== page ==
Romance Languages and Literature

Professors: Carosella, Dugas, MacLean, Marquez, Romero, K. Smith (Chair), Solberg, Valle

By studying foreign languages and the literatures written in those languages, students acquire not only linguistic skills but also an understanding of other peoples' histories and cultures. Ideally, they gain a new perspective from which to view their own country, way of life, and language in the process. Knowledge of a second language is an important facet of a liberal arts education. Proficiency in a second language at the 201 level is a graduation requirement.

French Studies

The French program emphasizes a critical understanding of the French-speaking world by focusing on language skills, analytical tools, and the study of a variety of kinds of cultural expressions. These studies are one effective way of gaining a deeper understanding of the world, which is an important element of a liberal arts education. The department offers courses in French literature and culture and the literatures and cultures of Francophone Africa, Canada, Asia, and the Antilles. Students of French may study abroad in Strasbourg and Clermont-Ferrand in France and in Dakar, Sénégal.

Coursework and off-campus experiences are complemented by on-campus opportunities that maintain and improve a student’s language skills and expand students' understanding of the Francophone world. These opportunities include viewing French language films, reading French publications, conversing with classmates and native speakers at the French table, and attending area cultural events. 

Faculty members meet students inside and outside the classroom, participate in campus activities, and counsel students regarding graduate and professional career choices in music, high school and college teaching, science, publishing, government, international trade, international banking, non-governmental organizations, and other fields. French students at Kalamazoo College have a high rate of acceptance when applying for French government teaching assistantships for teaching English in France after graduation.

Placement

All incoming students who have previously studied or have had significant exposure to French must take the College’s placement test. Students with three or more years of high school French will not be placed into FREN 101. Those students who wish to receive credit for language courses that they have taken at another college or university before enrolling at Kalamazoo College must take the French language placement test and test into a higher-level course than the one for which they are seeking transfer credit. Any appeal of the placement test results should be directed to a French faculty member.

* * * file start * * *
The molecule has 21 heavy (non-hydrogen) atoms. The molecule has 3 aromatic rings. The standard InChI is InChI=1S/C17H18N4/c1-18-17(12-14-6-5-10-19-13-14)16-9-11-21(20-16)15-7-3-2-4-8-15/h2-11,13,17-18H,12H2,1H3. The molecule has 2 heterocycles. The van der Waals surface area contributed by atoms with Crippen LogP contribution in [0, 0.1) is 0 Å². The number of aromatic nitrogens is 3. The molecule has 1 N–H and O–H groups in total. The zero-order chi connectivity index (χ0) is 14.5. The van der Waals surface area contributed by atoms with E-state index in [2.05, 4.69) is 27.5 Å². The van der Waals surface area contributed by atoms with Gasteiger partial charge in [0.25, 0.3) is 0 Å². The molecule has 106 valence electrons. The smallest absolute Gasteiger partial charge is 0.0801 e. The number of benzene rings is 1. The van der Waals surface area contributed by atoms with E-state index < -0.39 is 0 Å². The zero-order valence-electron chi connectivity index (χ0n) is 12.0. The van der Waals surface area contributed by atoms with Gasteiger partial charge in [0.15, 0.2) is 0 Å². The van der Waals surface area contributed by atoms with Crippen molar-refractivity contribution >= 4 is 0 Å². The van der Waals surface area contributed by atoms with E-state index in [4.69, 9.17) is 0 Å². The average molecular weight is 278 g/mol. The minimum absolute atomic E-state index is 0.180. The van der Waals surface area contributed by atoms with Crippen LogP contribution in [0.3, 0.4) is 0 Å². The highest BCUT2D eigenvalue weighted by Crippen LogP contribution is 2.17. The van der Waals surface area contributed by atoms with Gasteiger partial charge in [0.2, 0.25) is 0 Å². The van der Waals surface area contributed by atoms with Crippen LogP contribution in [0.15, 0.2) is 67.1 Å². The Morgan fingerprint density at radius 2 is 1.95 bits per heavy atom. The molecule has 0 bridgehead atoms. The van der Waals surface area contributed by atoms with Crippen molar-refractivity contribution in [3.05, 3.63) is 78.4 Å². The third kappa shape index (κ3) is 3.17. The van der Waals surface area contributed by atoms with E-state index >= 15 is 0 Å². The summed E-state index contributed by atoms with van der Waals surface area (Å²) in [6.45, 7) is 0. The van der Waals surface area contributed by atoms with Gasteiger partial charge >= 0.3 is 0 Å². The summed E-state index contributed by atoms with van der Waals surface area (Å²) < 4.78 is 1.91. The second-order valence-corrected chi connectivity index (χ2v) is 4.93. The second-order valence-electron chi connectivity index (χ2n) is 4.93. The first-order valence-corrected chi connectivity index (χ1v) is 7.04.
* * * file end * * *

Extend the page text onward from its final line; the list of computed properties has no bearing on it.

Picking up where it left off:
Advanced Placement (AP) and International Baccalaureate (IB) Credit for the Major or Minor

Students who took AP or IB examinations in French must still take the Kalamazoo College French placement test. An Advanced Placement (AP) score of 4 or 5 in French language can be counted as one credit toward the French major or minor provided that the student take French 203 or beyond as her/his first French course at the college. IB scores of 5-6-7 on the Higher Level may count toward a major, minor, or concentration at the discretion of the department faculty.

Requirements for the Major in French

Number of Units
Eight units are required, not including FREN 101, 102, or 201, but which may include the SIP. No more than two of these units (in either language, literature, or culture) may be earned during Study Abroad. No more than three units total may be earned off campus through any combination of study abroad, AP, IB, transfer credits or inter-institutional enrollment.

Required Courses
FREN 301 Introduction to French and Francophone Studies (prerequisite to all 400-level courses)
FREN 490 Senior Seminar
At least two additional units in 400-level courses on campus

French majors are encouraged to develop appropriate cognate programs in areas such as History, Political Science, Economics, Music, Philosophy, Anthropology, Sociology, International and Area Studies, or International Economics and Business. HIST 244 and 245 are highly recommended for French majors.

Units from Study Abroad
French majors are expected to participate in a study abroad program and acquire a high level of language proficiency.

Only two units to be used toward the major in French may be earned in a long term (6 month) or an extended term (9 month) program. One unit only from a short term (3 month) program may be used.

Those who did not take French 301 before Study Abroad will normally take that course upon their return to campus, but should consult with the department before doing so. All students will then take the senior seminar plus the requisite number of 400 level courses (possibly including a SIP) in order to complete the French major.

Requirements for the Minor in French

Number of Units
Six units are required, not including FREN 101, 102, or 201, but which may include the SIP.

Required Courses
FREN 301 Introduction to French and Francophone Studies

Electives
Five courses chosen from the following (at least three must be at the 400 level): FREN 202, 203, 401, and above.

Units from Study Abroad

  1. A student may count only one unit from study abroad towards the minor in French. The unit, which must have been taught in the French language, may be in the literature of the Francophone world, or in language, or in a cultural/topical course pertaining to the Francophone world. Please consult the department.
  2. Normally, students who go on Study Abroad before taking French 301 will take that course upon their return to campus, but they should consult with the department before doing so.

French courses

FREN101Beginning French IIntroduction to the French language and the French-speaking world. Students begin developing competency in the four basic skills(reading, writing, listening, and speaking) through communicative activities and cultural exploration.Prerequisite: Placement test if student has any prior experience with French.